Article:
U.S. Stocks, Dollar Rebound After Steep Selloff
By Akane Otani and Riva Gold
-- S&P 500 gains 0.4%
-- Stoxx Europe 600 slides 0.5%, Nikkei off 1.3%
-- WSJ Dollar Index rises 0.5%
U.S. stocks rose broadly Thursday, bouncing back from their worst session of the year.
Some of the sectors that were hit the hardest a day earlier were among the biggest gainers, including shares of financial and technology companies.
The Dow Jones Industrial Average added more than 150 points intraday before paring gains heading into the close, finishing up 56.09 points, or 0.3%, to 20663.02. The S&P 500 added 8.69 points, or 0.4%, to 2365.72 and the Nasdaq Composite rose 43.89 points, or 0.7%, to 6055.13.
Some traders said buyers were likely stepping in to take advantage of Wednesday's selloff, which sent the Dow industrials to their steepest one-day decline since September.
"A one-day move didn't cause any panic," said Mohit Bajaj, director of ETF trading solutions at brokerage WallachBeth Capital.
The Dow industrials got a boost Thursday from gains in shares of Wal-Mart Stores, which rose $2.42, or 3.2%, to $77.54 after the retailer posted its 11th straight quarterly increase in same-store sales. Apple shares climbed 2.29, or 1.5%, to 154.54 and were among the best performers in the blue-chip index.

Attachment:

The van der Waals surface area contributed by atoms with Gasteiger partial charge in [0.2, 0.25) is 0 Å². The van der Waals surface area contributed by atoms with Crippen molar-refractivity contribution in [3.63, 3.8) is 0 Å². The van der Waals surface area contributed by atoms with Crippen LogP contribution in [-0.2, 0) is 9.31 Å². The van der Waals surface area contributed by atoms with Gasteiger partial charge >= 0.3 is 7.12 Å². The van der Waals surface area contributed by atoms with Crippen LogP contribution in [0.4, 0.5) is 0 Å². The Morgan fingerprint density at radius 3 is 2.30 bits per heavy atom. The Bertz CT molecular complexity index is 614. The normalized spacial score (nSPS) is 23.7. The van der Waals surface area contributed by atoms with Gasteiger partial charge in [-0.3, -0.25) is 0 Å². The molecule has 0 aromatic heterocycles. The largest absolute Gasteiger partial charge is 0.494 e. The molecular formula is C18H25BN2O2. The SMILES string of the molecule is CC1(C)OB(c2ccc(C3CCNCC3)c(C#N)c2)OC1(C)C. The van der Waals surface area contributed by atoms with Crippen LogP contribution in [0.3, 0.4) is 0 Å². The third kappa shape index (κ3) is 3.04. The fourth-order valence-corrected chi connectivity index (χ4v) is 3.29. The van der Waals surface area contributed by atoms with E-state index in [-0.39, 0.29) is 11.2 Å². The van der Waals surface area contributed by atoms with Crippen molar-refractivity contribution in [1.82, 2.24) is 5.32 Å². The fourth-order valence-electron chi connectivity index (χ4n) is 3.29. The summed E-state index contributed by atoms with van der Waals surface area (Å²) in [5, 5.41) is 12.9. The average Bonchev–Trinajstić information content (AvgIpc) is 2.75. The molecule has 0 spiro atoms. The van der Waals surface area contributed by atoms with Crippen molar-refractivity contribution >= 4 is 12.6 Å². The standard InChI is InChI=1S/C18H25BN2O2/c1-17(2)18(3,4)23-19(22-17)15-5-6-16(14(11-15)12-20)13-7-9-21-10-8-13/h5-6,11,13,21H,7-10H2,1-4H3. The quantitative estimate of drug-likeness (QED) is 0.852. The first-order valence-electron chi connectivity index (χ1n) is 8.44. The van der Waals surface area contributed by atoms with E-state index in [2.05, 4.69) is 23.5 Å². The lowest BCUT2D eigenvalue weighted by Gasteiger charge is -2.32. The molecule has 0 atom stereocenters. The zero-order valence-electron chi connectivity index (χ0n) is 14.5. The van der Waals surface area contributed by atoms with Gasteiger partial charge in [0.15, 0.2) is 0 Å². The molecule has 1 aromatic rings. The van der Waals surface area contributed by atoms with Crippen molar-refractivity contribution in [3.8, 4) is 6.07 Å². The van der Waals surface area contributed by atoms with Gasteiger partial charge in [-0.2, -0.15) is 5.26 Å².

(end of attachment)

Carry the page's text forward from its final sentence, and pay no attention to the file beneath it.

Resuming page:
A buoyant global economy and solid corporate earnings should help support markets, investors and analysts say, even as turmoil in Washington has raised concerns among some investors that the White House could struggle to push through proposals on tax cuts, deregulation and infrastructure spending.
Bets on such policy changes had helped stocks and the U.S. dollar climb after Election Day.
"I still continue to go back to the economy when I'm talking to clients. As long as the U.S. economy remains in a good foundation...that creates a supportive environment for equities," said Shannon Saccocia, head of asset allocation and portfolio strategy at Boston Private Wealth.
Data Thursday showed the number of Americans applying for first-time unemployment benefits fell last week for the third consecutive time, in a fresh sign of steady job creation.
The WSJ Dollar Index, which measures the dollar against a basket of 16 currencies, added 0.4% after logging its biggest decline since March. The yield on the 10-year U.S. Treasury note climbed to 2.233% from 2.216% on Wednesday. Yields rise as bond prices fall.